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Oral Presentation Rubric: Analyzing Advertisements

STEP 1: Choose your Advertisements
• You can use commercials, print, internet, magazine ads or billboards.

STEP 2: Plan Your Presentation
• Walk us through your advertisements by answering and explaining the below questions. Refer to the deconstructing advertisements handout for further guidance and support in your analysis.

Describe the commercial:

  1. What product or service is the commercial trying to sell?
  2. What type of advertisement is it: brand, generic, or advocacy?
  3. Where was the commercial set? Describe the setting(s).
  4. Who was in the commercial? Describe the people in the commercial.
  5. What objects were in the commercial? Describe the objects.
  6. What happened in the commercial? Provide as much detail as you can.
  7. What facts are presented?
  8. What creative strategies are used to entice the audience?

Analyze the purpose of the commercial:

  1. Who is the target audience of the commercial? Explain how you know.
  2. What is the message of the TV commercial? In other words, what do the commercial’s creators want the target audience to believe about the product?

Analyze the techniques the commercial’s creators used:

  1. What techniques do the commercial creators’ use to convince us of their message. Explain how they help support the message.
  2. Logos, pathos, or ethos: select and explain why.
  3. How do the languages and images used in the selected advertisements create this emotional response and persuade viewers to buy or do something?
  4. Who/what is the competition and how do they differ? Compare and contrast.


  1. Why did you select each advertisement?
  2. As a teenager, how does this advertisement appeal to you in comparison to how an adult may react to it?

Sample Solution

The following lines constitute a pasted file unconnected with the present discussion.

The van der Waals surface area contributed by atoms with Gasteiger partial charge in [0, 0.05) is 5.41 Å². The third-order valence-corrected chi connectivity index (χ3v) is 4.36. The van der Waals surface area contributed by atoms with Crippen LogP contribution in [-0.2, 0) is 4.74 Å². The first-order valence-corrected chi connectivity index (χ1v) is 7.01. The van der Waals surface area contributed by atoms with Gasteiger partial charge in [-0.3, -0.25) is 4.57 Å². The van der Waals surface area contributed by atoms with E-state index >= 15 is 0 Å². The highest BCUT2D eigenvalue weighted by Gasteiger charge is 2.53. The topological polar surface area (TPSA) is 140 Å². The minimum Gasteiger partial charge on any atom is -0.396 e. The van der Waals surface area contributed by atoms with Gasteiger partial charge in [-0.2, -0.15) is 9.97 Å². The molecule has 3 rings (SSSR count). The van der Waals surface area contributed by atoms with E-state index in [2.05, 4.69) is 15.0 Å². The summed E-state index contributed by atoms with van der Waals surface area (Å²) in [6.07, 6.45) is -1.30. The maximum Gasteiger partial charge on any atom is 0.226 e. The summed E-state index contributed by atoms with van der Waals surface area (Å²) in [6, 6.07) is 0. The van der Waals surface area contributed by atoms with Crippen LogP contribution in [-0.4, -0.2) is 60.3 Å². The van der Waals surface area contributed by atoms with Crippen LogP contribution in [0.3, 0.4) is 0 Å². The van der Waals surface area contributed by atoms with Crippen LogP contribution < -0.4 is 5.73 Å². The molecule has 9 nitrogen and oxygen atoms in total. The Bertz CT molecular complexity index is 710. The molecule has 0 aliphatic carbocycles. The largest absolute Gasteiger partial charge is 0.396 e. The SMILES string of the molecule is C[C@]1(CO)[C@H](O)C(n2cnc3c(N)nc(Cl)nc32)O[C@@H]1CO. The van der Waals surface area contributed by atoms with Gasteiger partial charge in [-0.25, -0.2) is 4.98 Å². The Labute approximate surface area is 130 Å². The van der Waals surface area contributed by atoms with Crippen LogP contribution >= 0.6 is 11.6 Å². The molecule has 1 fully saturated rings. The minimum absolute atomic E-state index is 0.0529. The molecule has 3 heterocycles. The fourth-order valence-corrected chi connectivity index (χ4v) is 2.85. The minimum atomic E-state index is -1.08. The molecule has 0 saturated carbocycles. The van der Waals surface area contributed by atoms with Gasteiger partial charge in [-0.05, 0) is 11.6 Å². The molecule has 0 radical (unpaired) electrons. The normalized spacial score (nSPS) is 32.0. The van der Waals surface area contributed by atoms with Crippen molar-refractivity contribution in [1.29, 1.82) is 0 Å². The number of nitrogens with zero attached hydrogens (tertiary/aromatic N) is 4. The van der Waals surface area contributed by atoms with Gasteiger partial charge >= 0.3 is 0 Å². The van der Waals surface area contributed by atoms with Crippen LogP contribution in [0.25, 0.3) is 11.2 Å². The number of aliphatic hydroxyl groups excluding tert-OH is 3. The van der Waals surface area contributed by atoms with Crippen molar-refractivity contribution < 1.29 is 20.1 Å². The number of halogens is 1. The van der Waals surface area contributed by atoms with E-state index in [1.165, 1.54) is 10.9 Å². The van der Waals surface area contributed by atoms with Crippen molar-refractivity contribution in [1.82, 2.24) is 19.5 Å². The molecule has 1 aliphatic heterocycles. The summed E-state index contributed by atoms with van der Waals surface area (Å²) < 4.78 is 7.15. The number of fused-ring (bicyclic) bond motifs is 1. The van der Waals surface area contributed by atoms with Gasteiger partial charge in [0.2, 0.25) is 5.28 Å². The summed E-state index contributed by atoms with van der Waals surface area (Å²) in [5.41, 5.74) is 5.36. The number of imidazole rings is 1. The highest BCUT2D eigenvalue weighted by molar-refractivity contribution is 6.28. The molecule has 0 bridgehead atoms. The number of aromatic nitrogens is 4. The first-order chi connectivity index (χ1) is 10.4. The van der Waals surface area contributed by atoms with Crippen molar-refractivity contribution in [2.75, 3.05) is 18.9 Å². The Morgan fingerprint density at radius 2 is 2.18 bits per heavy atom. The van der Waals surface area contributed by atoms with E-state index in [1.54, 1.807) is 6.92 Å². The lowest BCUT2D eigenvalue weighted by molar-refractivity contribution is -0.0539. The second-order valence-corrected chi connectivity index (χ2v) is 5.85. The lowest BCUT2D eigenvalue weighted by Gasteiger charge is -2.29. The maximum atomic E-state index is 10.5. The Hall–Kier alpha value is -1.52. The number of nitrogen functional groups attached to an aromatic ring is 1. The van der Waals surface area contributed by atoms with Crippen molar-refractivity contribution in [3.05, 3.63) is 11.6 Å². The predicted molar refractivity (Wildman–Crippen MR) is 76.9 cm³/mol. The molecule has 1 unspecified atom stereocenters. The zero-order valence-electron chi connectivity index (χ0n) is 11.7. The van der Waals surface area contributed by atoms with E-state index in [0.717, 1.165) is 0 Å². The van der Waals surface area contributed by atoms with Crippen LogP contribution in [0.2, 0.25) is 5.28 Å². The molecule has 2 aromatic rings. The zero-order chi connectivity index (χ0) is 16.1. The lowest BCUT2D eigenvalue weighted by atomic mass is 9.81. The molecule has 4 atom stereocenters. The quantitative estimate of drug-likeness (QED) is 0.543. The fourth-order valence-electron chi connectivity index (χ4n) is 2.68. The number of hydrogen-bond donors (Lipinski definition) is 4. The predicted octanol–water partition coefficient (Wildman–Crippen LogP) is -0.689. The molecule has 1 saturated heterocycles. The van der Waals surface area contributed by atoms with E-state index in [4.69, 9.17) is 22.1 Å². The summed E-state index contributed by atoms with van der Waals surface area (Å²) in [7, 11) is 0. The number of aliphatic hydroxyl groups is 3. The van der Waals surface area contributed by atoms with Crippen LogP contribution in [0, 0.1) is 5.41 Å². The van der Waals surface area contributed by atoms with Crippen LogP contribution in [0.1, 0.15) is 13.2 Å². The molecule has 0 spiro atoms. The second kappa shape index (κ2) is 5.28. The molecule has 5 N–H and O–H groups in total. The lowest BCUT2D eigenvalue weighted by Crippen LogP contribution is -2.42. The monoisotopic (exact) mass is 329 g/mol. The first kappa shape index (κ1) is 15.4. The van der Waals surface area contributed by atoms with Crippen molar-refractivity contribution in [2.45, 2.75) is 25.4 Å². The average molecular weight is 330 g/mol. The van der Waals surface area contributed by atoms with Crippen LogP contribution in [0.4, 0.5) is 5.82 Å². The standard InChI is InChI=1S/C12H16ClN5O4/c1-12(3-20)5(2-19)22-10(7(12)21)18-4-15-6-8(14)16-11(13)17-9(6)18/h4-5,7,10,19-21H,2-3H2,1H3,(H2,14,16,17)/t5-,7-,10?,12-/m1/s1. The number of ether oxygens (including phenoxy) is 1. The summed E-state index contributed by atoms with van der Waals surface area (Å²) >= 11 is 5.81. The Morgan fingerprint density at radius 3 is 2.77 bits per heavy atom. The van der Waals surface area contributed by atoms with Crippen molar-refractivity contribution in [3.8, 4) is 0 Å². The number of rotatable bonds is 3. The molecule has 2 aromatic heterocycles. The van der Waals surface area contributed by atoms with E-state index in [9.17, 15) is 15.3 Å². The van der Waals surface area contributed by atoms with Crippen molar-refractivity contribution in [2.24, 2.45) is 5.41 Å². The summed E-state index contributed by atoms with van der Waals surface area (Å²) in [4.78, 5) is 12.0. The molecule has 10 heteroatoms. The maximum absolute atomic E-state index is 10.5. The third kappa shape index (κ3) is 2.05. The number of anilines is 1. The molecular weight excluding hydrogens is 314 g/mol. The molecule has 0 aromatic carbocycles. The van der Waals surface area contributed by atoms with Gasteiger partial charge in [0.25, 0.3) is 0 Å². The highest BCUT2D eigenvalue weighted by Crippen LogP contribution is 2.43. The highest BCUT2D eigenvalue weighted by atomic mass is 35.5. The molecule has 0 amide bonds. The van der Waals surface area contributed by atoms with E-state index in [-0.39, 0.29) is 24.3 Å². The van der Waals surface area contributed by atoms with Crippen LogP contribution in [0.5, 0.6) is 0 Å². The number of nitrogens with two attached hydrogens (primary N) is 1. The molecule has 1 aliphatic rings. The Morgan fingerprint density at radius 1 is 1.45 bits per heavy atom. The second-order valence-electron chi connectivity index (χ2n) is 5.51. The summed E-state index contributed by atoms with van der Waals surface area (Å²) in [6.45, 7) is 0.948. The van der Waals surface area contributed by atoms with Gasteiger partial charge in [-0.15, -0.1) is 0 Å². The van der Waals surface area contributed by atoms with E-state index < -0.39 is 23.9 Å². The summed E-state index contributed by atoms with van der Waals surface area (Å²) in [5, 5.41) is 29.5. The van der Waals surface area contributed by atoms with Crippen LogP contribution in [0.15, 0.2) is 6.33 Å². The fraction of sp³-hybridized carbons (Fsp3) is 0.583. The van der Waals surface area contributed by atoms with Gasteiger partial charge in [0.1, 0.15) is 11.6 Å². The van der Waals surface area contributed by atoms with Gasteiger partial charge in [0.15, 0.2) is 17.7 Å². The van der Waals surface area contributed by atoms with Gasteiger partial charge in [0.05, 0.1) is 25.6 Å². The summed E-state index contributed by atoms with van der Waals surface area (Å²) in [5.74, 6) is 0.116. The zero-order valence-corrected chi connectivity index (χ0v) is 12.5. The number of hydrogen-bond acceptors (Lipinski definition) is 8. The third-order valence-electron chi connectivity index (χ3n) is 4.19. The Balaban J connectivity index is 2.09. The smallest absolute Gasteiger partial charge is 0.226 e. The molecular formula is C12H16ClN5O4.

Figure 1.3 Shows the effects altering sea ice conditions have on the availability of food for the polar bears. The conditions cause the bear top to spend more energy in trying to find food therefore its weak appearance. Ocean Acidification The increased acidification of the ocean as a result of increased CO2 is also another major threat created greenhouse gas emissions, in this case to the biodiversity of aquatic animals. The majority of the CO2 emitted into the atmosphere, is absorbed by the ocean resulting in the decrease of its PH levels. The mechanism by which the PH decreases is explained in the article by the ocean portal team “when CO2 is absorbed by seawater, a series of chemical reactions occur resulting in the increased concentration of hydrogen ions. This increase causes the seawater to become more acidic.” (The Ocean Portal Team, 2018). As the ocean acidifies the carbonate ions, which are important to structures such as shells and corals, become less valuable. It makes it extremely hard for calcifying (shell using) organisms such as oysters, clams and calcareous plankton to build and maintain shells necessary for their protection. As a result of these consequences we may see smaller populations of such animals, which in the long run can relay them to be overexploited by their prey, eliminating them from the ecosystem. Another possibility of could be that the predators themselves cannot detect these animals because of new appearances (no shells), which in turn could prove to be harmful for the predators by reducing their food source. In any case, the food chain of aquatic animals is affected as a result of acidification. This disruption may also affect the people who harvest these fish not only for consumption but for their economies, as they now would have to adapt and find different sources of food and income or migrate, decreasing the biodiversity of the area. “Overall, [acidification] is expected to have dramatic and mostly negative impacts on ocean ecosystems- [even though] some species (especially those that live in estuaries) are finding ways to adapt to the changing conditions.” (The Ocean Portal Team, 2018). Figure 1.2 shows that mechanism by which increased CO2 levels in the atmosphere cause decreased carbonate ions in the water resulting in fewer calcifiers. Plants and herbivores Finally, greenhouse gases may affect the growth rates and biodiversity of plants and associated organisms. Although some might think that increasing greenhouse gases, such as carbon dioxide (main component photosynthesis), must be beneficial to plants, we cannot take away from the other negative aspects they bring. As the earth heats up, we get more depletion of essential resources, such as water (during times of droughts), which can then decrease the moisture levels of the soils restricting the rate of photosynthesis. Another issue increasing temperatures can have is denaturation of certain proteins. Since plants are not homeotherms the regulation of their temperatures depends on the environment they are in, and if the temperatures are too high it can cause harmful effects on the enzymes necessary for photosynthesis, an example being rubisco binding to O2 instead of CO2. Not only do these gases decrease their ability to gr

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